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Film review: John le Carre's 'Tinker Tailor Soldier Spy' is hard to follow

January 06, 2012|By Andy Klein

Many people consider the 1979 miniseries made from John le Carre's “Tinker Tailor Soldier Spy” to be the best adaptation of his work. Alec Guinness' George Smiley in that version (and later reprised in a second miniseries) has been remembered most fondly of all the actors (including Rupert Davies, James Mason and Denholm Elliott) who have taken on the character. So why is it being remade now for the big screen?

Besides the possible commercial reasons, there are also the kind of production values that a bigger budget can afford. And there may be a virtue in director Tomas Alfredson (“Let the Right One In”) having to tell le Carre's intricate story in two hours rather than six or seven. In truth, it would probably require even longer than that to make all the reversals and details of le Carre's typically convoluted plot clear as we go along.

The middle-aged Smiley (Gary Oldman in this version) is a recurring character who appears at the center of several le Carre books and the periphery of others. He's near the top level of Britain's MI6 (military intelligence); that is, he's a spy, though not a James Bond spy. In fact, rather the opposite — he doesn't flirt with every (or any) woman he meets; he uses no science fiction gewgaws; and he rarely wisecracks. He is so utterly ordinary that he can pass through a crowd without anyone remembering him.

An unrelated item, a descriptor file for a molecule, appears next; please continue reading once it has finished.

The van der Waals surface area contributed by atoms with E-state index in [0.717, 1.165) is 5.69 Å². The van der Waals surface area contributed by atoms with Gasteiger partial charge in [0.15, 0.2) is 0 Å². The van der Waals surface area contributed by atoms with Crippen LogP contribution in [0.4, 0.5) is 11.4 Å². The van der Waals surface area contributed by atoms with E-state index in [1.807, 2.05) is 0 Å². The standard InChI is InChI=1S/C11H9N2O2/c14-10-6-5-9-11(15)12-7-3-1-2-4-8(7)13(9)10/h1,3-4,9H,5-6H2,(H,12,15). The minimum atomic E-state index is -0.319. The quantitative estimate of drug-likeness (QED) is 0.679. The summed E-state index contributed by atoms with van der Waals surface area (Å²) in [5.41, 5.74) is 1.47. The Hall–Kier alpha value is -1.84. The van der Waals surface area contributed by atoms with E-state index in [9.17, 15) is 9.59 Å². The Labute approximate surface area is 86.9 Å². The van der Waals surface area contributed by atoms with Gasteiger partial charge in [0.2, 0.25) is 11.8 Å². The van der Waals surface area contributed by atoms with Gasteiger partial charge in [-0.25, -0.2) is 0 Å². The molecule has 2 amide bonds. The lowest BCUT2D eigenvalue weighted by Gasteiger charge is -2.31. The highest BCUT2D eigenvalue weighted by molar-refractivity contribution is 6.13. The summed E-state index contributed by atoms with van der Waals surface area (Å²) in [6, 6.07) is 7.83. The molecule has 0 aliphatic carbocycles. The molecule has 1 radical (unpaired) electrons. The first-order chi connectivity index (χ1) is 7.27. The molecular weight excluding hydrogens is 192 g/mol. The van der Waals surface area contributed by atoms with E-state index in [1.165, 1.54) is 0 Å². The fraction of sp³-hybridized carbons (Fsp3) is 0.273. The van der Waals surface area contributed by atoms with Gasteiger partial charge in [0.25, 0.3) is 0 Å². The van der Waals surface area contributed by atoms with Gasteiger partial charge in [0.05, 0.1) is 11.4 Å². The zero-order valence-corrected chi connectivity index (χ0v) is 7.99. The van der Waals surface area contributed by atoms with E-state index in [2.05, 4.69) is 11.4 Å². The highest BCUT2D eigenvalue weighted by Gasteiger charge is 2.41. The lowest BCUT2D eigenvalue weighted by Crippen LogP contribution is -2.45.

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At the film's beginning, Smiley and Control (John Hurt), his immediate superior, are forced out of the service after a Budapest mission goes terribly wrong. That may, however, just be the pretext; what's really going down is a power grab by one or more of their closest colleagues (played by Toby Jones, Colin Firth, Ciarin Hinds and David Dencik). But Smiley is secretly brought back from retirement for the most sensitive sort of work — ferreting out a Soviet mole, who is probably one of those four.

Complications ensue. Man, do they ensue! Is there really a double agent within the group? Or could he be a triple agent, working for our side while pretending to be working for the Soviets as someone pretending to be working for us?

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